Derrick Webb, Staff Writer
BAINBRIDGE — Make no mistake about it, Corey Dye knows exactly what he’s walking into.
On Dec. 19, Pete Hollon stepped away from Paint Valley’s football program after 24 years. That decision set off a chain of events, and sparked a search for a new head coach.
After nearly two months, Dye has been tabbed to replace Hollon … a move that the Board of Education is expected to make official on Feb. 11.
“Paint Valley has so much to offer. When I walked through the hallways, it gave me goosebumps,” Dye said. “I had this incredible feeling of school spirit and pride. The football stadium and the facilities are so impressive and it’s one of the best stadiums in the state. I could really tell that this was a special place to be and I couldn’t help but want to be a part of it.”
The shoes that Dye will try and fill aren’t small by any means.
Hollon was 154-95-1 with the Bearcats and led the program to seven Scioto Valley Conference titles and eight playoff appearances.
But Dye is well aware of that and, instead of focusing on replacing Hollon, he’s trying to continue and build on the foundation that has been set.
“When I interviewed with the hiring committee, I could see how much pride they had for this school district and how much they truly cared about their football program,” Dye said. “They wanted to hire a coach that had as much love and passion for his players as Pete had. I truly admire the job that Pete and his staff have done for this program over the last 24 years. There aren’t too many programs in this area that have had as much success in football as Paint Valley. I know filling Pete’s shoes will be a tough task, but I am as committed as ever to make sure that the rich football tradition at Paint Valley continues.”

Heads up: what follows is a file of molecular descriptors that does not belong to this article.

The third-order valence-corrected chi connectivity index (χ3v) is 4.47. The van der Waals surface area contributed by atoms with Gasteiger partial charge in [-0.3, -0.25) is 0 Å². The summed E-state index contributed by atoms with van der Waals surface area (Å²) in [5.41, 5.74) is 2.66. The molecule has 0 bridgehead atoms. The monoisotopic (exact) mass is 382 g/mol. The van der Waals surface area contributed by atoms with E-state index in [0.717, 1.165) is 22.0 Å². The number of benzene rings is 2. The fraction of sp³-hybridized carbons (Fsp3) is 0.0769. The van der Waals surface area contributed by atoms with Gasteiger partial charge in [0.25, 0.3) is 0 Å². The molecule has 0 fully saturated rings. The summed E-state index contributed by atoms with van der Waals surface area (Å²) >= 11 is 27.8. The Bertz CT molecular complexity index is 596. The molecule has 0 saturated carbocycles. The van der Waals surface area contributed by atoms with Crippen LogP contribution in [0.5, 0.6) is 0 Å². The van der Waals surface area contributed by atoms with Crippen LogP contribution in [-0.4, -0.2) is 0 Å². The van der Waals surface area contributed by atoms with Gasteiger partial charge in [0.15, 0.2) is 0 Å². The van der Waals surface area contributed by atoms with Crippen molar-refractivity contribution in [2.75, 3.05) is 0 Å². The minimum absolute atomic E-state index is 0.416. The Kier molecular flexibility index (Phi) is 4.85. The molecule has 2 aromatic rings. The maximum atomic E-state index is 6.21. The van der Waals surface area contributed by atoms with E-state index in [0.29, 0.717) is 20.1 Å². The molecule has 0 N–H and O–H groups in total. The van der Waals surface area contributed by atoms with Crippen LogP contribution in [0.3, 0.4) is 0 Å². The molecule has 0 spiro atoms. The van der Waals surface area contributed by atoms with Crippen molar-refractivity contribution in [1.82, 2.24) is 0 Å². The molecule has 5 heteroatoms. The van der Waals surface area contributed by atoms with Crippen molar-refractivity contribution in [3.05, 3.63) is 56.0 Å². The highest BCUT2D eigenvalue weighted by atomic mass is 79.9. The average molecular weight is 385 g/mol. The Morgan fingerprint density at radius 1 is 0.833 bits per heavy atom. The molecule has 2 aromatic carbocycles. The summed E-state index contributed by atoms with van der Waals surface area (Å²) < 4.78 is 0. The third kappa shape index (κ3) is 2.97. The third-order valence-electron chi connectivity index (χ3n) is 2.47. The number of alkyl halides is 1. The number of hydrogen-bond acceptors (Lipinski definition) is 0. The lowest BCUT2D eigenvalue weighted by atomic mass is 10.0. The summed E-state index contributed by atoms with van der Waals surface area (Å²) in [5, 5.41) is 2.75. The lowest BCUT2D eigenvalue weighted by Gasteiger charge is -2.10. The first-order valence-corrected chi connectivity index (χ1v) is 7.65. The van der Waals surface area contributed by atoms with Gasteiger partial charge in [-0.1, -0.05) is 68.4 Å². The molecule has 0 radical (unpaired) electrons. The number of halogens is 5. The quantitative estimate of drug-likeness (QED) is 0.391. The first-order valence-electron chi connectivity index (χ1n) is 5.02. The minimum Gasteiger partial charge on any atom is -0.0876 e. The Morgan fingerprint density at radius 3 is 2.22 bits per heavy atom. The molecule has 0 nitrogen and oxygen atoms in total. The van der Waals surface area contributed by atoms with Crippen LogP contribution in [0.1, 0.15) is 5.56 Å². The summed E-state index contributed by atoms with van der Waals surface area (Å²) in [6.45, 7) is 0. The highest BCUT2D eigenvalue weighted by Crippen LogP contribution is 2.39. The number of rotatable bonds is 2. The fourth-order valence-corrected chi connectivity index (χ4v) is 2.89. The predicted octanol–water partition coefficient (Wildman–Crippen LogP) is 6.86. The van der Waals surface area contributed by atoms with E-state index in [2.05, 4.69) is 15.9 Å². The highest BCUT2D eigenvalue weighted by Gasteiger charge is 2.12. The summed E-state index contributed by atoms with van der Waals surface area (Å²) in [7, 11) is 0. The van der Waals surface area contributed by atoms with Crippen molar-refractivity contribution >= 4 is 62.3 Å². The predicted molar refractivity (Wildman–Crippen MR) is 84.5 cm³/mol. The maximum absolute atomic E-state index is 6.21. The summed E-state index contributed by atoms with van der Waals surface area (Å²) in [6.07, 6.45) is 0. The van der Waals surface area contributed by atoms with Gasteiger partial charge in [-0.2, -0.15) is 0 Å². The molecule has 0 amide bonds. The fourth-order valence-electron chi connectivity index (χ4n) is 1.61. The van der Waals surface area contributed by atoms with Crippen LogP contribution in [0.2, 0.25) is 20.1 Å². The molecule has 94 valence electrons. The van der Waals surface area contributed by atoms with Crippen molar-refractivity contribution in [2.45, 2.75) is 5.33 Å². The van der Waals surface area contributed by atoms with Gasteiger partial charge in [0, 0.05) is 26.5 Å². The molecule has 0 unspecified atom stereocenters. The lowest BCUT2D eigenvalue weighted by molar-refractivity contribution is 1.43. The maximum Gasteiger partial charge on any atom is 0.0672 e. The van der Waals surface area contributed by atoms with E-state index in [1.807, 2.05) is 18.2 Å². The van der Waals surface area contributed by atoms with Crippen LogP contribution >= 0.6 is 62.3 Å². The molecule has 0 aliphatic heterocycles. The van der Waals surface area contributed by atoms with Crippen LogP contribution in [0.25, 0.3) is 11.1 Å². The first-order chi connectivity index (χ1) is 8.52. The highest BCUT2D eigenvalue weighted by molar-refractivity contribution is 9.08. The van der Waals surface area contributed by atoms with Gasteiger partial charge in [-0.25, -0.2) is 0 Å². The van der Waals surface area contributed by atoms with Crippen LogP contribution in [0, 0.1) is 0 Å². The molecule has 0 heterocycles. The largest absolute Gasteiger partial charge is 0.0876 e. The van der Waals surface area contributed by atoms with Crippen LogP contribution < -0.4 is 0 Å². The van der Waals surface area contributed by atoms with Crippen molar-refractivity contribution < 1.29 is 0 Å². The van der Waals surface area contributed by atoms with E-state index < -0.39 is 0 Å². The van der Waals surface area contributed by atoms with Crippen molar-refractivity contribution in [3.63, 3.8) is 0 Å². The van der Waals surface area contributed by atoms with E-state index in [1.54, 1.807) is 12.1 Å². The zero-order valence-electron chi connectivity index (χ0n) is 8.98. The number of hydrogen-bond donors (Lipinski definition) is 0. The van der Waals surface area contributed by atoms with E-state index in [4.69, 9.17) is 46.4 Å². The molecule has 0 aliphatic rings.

Dye’s football background is an extensive one.
After graduating in 2000 from Muskingum University, where he played football, he started his coaching career as an assistant under John Enochs at Washington. He helped the Blue Lions win BAC championships in 2000 and 2001 and clinch postseason berths in 2001 and 2007.
In 2009, he began a seven-year stint as Washington’s head football coach. During that time, the program finished as the SCOL runner-up in 2010 and went to the playoffs that same year.
After resigning as the head coach in 2015, after leading the team to an overall record of 36-35, he continued to serve as an assistant coach up until this past fall.
Now, he finds himself in Bainbridge to take on a brand new challenge. On his to-do list are four immediate things … win SVC titles, win the Maple Leaf Trophy, make the playoffs and play in Canton.
“One of the biggest factors of why I chose to be the football coach at Paint Valley was how much support and love this community has for its school and its football program,” Dye said. “I hope to carry on the rich tradition here. I want all Paint Valley football alumni to know that they are always part of the football family. Once a Paint Valley Bearcat, always a Paint Valley Bearcat. We will continue to be the most aggressive and hardest hitting team in the SVC.”